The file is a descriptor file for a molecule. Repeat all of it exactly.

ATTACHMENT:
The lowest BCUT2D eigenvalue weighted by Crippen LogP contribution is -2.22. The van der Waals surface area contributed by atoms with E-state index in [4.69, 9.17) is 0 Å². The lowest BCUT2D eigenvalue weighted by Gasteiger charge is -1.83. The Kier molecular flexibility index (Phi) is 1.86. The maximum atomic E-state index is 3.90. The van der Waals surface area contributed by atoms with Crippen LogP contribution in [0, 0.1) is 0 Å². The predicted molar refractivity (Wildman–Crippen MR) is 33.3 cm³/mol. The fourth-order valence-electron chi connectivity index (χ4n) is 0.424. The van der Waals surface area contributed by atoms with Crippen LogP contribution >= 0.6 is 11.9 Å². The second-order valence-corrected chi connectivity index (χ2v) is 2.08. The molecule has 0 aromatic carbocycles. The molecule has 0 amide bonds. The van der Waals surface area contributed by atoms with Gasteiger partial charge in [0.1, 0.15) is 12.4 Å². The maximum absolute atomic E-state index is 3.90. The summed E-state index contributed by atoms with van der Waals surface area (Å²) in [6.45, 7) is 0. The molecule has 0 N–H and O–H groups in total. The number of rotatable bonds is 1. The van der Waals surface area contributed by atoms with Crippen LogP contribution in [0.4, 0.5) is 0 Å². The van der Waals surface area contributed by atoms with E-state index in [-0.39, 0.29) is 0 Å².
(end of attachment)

The lowest BCUT2D eigenvalue weighted by Crippen LogP contribution is -2.22. The van der Waals surface area contributed by atoms with E-state index in [4.69, 9.17) is 0 Å². The lowest BCUT2D eigenvalue weighted by Gasteiger charge is -1.83. The Kier molecular flexibility index (Phi) is 1.86. The maximum atomic E-state index is 3.90. The van der Waals surface area contributed by atoms with Crippen LogP contribution in [0, 0.1) is 0 Å². The predicted molar refractivity (Wildman–Crippen MR) is 33.3 cm³/mol. The fourth-order valence-electron chi connectivity index (χ4n) is 0.424. The van der Waals surface area contributed by atoms with Crippen LogP contribution >= 0.6 is 11.9 Å². The second-order valence-corrected chi connectivity index (χ2v) is 2.08. The molecule has 0 aromatic carbocycles. The molecule has 0 amide bonds. The van der Waals surface area contributed by atoms with Gasteiger partial charge in [0.1, 0.15) is 12.4 Å². The maximum absolute atomic E-state index is 3.90. The summed E-state index contributed by atoms with van der Waals surface area (Å²) in [6.45, 7) is 0. The molecule has 0 N–H and O–H groups in total. The number of rotatable bonds is 1. The van der Waals surface area contributed by atoms with Crippen LogP contribution in [0.4, 0.5) is 0 Å². The van der Waals surface area contributed by atoms with E-state index in [-0.39, 0.29) is 0 Å².